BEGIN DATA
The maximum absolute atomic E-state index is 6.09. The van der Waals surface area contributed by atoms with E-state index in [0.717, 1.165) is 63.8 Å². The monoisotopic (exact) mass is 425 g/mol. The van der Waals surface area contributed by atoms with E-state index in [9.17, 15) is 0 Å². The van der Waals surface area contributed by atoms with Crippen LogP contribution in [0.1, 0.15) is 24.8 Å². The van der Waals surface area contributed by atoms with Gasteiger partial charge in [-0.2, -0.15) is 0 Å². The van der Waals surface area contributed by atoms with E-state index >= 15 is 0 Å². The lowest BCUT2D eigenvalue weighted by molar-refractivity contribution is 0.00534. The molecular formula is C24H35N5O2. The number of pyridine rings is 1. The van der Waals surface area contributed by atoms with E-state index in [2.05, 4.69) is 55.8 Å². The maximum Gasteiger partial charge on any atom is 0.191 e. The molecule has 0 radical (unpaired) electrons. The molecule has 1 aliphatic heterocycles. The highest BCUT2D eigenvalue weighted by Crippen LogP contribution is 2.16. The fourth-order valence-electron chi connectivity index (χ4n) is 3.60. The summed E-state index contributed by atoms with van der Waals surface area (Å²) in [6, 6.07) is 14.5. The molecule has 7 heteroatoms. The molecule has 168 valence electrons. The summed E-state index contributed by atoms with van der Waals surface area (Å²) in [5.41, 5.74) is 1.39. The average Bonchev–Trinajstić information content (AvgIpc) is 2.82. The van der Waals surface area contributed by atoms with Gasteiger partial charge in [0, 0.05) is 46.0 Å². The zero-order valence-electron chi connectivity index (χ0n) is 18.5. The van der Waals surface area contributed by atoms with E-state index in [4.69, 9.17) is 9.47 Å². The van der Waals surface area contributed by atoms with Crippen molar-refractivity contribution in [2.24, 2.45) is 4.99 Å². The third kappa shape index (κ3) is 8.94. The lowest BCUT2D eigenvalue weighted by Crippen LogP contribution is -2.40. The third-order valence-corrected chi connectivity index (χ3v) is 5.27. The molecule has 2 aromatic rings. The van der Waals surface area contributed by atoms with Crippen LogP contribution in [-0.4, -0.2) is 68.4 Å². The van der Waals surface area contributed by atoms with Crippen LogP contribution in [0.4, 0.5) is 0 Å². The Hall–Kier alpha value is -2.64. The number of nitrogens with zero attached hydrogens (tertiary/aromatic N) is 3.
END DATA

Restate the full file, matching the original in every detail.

The maximum absolute atomic E-state index is 6.09. The van der Waals surface area contributed by atoms with E-state index in [0.717, 1.165) is 63.8 Å². The monoisotopic (exact) mass is 425 g/mol. The van der Waals surface area contributed by atoms with E-state index in [9.17, 15) is 0 Å². The van der Waals surface area contributed by atoms with Crippen LogP contribution in [0.1, 0.15) is 24.8 Å². The van der Waals surface area contributed by atoms with Gasteiger partial charge in [-0.2, -0.15) is 0 Å². The van der Waals surface area contributed by atoms with E-state index >= 15 is 0 Å². The lowest BCUT2D eigenvalue weighted by molar-refractivity contribution is 0.00534. The molecular formula is C24H35N5O2. The number of pyridine rings is 1. The van der Waals surface area contributed by atoms with E-state index in [2.05, 4.69) is 55.8 Å². The maximum Gasteiger partial charge on any atom is 0.191 e. The molecule has 0 radical (unpaired) electrons. The molecule has 1 aliphatic heterocycles. The highest BCUT2D eigenvalue weighted by Crippen LogP contribution is 2.16. The fourth-order valence-electron chi connectivity index (χ4n) is 3.60. The summed E-state index contributed by atoms with van der Waals surface area (Å²) in [6, 6.07) is 14.5. The molecule has 7 heteroatoms. The molecule has 168 valence electrons. The summed E-state index contributed by atoms with van der Waals surface area (Å²) in [5.41, 5.74) is 1.39. The average Bonchev–Trinajstić information content (AvgIpc) is 2.82. The van der Waals surface area contributed by atoms with Gasteiger partial charge in [0, 0.05) is 46.0 Å². The zero-order valence-electron chi connectivity index (χ0n) is 18.5. The van der Waals surface area contributed by atoms with E-state index in [4.69, 9.17) is 9.47 Å². The van der Waals surface area contributed by atoms with Crippen molar-refractivity contribution in [2.24, 2.45) is 4.99 Å². The third kappa shape index (κ3) is 8.94. The lowest BCUT2D eigenvalue weighted by Crippen LogP contribution is -2.40. The third-order valence-corrected chi connectivity index (χ3v) is 5.27. The molecule has 2 aromatic rings. The van der Waals surface area contributed by atoms with Crippen LogP contribution in [-0.4, -0.2) is 68.4 Å². The van der Waals surface area contributed by atoms with Crippen LogP contribution in [0.4, 0.5) is 0 Å². The Hall–Kier alpha value is -2.64. The number of nitrogens with zero attached hydrogens (tertiary/aromatic N) is 3.